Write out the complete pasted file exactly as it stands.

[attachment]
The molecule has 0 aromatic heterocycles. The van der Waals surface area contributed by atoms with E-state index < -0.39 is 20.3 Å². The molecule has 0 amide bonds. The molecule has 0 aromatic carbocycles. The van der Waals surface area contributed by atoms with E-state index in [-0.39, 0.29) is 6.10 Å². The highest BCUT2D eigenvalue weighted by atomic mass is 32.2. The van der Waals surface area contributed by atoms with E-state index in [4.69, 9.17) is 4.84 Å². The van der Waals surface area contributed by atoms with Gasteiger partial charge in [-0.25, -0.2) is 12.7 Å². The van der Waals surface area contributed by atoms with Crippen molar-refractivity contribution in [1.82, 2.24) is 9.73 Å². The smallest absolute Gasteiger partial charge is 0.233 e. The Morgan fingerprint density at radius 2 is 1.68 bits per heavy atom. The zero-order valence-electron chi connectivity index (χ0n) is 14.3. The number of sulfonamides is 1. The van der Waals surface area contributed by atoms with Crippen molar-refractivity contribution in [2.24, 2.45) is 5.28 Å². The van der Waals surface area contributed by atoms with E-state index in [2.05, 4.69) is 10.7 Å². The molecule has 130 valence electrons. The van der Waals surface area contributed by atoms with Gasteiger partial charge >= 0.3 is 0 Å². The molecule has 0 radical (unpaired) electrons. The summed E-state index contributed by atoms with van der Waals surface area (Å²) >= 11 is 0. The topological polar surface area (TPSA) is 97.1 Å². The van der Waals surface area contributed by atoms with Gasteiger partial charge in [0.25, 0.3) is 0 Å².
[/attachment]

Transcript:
The molecule has 0 aromatic heterocycles. The van der Waals surface area contributed by atoms with E-state index < -0.39 is 20.3 Å². The molecule has 0 amide bonds. The molecule has 0 aromatic carbocycles. The van der Waals surface area contributed by atoms with E-state index in [-0.39, 0.29) is 6.10 Å². The highest BCUT2D eigenvalue weighted by atomic mass is 32.2. The van der Waals surface area contributed by atoms with E-state index in [4.69, 9.17) is 4.84 Å². The van der Waals surface area contributed by atoms with Gasteiger partial charge in [-0.25, -0.2) is 12.7 Å². The van der Waals surface area contributed by atoms with Crippen molar-refractivity contribution in [1.82, 2.24) is 9.73 Å². The smallest absolute Gasteiger partial charge is 0.233 e. The Morgan fingerprint density at radius 2 is 1.68 bits per heavy atom. The zero-order valence-electron chi connectivity index (χ0n) is 14.3. The number of sulfonamides is 1. The van der Waals surface area contributed by atoms with Crippen molar-refractivity contribution in [2.24, 2.45) is 5.28 Å². The van der Waals surface area contributed by atoms with E-state index in [2.05, 4.69) is 10.7 Å². The molecule has 130 valence electrons. The van der Waals surface area contributed by atoms with Gasteiger partial charge >= 0.3 is 0 Å². The molecule has 0 radical (unpaired) electrons. The summed E-state index contributed by atoms with van der Waals surface area (Å²) >= 11 is 0. The topological polar surface area (TPSA) is 97.1 Å². The van der Waals surface area contributed by atoms with Gasteiger partial charge in [0.25, 0.3) is 0 Å².